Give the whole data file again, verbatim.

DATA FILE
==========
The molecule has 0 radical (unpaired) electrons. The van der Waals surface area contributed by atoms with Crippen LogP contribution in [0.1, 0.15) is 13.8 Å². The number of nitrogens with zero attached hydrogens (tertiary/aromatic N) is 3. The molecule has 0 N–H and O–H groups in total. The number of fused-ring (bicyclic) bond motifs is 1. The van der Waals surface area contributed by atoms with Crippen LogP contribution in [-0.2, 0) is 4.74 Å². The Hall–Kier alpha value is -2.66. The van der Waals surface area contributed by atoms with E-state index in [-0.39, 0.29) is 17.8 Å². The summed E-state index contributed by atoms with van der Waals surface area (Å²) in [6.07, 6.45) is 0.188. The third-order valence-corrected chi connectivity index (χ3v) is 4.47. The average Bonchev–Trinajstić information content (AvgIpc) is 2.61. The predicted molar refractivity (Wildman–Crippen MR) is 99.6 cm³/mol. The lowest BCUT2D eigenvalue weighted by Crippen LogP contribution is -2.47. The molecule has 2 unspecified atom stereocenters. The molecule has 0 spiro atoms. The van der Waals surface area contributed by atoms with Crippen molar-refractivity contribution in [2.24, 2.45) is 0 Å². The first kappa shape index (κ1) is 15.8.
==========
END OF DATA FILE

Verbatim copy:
The molecule has 0 radical (unpaired) electrons. The van der Waals surface area contributed by atoms with Crippen LogP contribution in [0.1, 0.15) is 13.8 Å². The number of nitrogens with zero attached hydrogens (tertiary/aromatic N) is 3. The molecule has 0 N–H and O–H groups in total. The number of fused-ring (bicyclic) bond motifs is 1. The van der Waals surface area contributed by atoms with Crippen LogP contribution in [-0.2, 0) is 4.74 Å². The Hall–Kier alpha value is -2.66. The van der Waals surface area contributed by atoms with E-state index in [-0.39, 0.29) is 17.8 Å². The summed E-state index contributed by atoms with van der Waals surface area (Å²) in [6.07, 6.45) is 0.188. The third-order valence-corrected chi connectivity index (χ3v) is 4.47. The average Bonchev–Trinajstić information content (AvgIpc) is 2.61. The predicted molar refractivity (Wildman–Crippen MR) is 99.6 cm³/mol. The lowest BCUT2D eigenvalue weighted by Crippen LogP contribution is -2.47. The molecule has 2 unspecified atom stereocenters. The molecule has 0 spiro atoms. The van der Waals surface area contributed by atoms with Crippen molar-refractivity contribution in [2.24, 2.45) is 0 Å². The first kappa shape index (κ1) is 15.8.